On the east side of Loop 610, Buffalo Bayou passes along the south side of Memorial Park and is once again accessible to the public. Here it passes on the north side of the River Oaks Country Club and then through the Hogg Bird Sanctuary and the Ima Hogg estate Bayou Bend. In this area, one of the most beautiful and one of the last remaining stretches of wild bayou left in the city of Houston, this distinctively southern river is threatened by a plan to bulldoze the banks, strip most of the riparian forest and natural vegetation, and grade, channelize and reroute the waterway. (See below.) A short distance thereafter is Buffalo Bayou Park which is bordered on the north by Memorial Drive and the south by Allen Parkway. From here the bayou flows through downtown Houston, past Allen's Landing, and then through the East End to the Port of Houston and the Houston Ship Channel.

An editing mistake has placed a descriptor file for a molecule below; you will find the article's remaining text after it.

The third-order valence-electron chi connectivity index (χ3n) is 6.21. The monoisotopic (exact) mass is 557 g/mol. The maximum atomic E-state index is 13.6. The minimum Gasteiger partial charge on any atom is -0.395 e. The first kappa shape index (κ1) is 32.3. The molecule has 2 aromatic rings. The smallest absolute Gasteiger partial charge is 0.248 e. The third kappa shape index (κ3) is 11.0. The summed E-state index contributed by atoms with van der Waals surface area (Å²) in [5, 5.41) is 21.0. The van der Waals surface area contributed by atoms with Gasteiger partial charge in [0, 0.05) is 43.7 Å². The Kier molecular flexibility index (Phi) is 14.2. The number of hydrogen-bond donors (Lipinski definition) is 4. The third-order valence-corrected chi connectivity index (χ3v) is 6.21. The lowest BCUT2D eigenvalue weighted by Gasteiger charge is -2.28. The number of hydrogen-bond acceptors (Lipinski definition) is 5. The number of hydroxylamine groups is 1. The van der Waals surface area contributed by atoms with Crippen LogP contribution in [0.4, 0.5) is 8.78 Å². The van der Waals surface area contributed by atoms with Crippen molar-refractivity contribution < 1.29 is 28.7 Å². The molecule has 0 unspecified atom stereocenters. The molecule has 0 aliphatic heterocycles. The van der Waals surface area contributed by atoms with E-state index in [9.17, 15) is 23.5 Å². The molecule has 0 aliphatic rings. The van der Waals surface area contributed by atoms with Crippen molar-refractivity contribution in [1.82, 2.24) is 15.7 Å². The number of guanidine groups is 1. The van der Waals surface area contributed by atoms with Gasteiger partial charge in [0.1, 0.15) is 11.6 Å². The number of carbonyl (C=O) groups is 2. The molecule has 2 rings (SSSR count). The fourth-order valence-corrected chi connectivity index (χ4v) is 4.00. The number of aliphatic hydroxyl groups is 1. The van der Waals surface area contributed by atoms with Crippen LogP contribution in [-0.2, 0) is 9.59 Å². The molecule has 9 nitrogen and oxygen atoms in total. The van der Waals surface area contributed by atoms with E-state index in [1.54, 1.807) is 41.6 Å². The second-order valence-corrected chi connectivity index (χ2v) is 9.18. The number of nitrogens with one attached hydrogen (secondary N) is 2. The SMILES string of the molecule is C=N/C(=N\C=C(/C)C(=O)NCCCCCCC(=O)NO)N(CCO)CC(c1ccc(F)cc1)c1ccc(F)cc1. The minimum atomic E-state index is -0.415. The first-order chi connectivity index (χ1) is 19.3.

Along with Galveston Island and Galveston Bay itself, Buffalo Bayou was one of the focal points for early Anglo-American settlement in early Texas, first part of the Spanish Empire and then part of Mexico. Early communities began to appear at the beginning of the 19th century, including Lynchburg, Harrisburg, and New Washington (modern Morgan's Point) in the 1820s.[2][3][4] The bayou became important in Texas history when the final battle for Texas Independence was fought along its banks where it merges with the San Jacinto River.[5]

In the 1830s new communities such as Houston were established along the shoreline.[6] A local entrepreneur named Samuel Allen (unrelated to the founders of Houston) established a large ranch, later known as the Allen Ranch, between Harrisburg and Galveston Bay. Docks at Harrisburg, Houston, and the Allen Ranch gradually became the foundations of what would become the modern Port of Houston.[3][6][7] Harrisburg was initially the major shipping power on the bayou but the destruction wrought by the Texas Revolution and the American Civil War eroded its influence allowing Houston to become the river's dominant commercial center.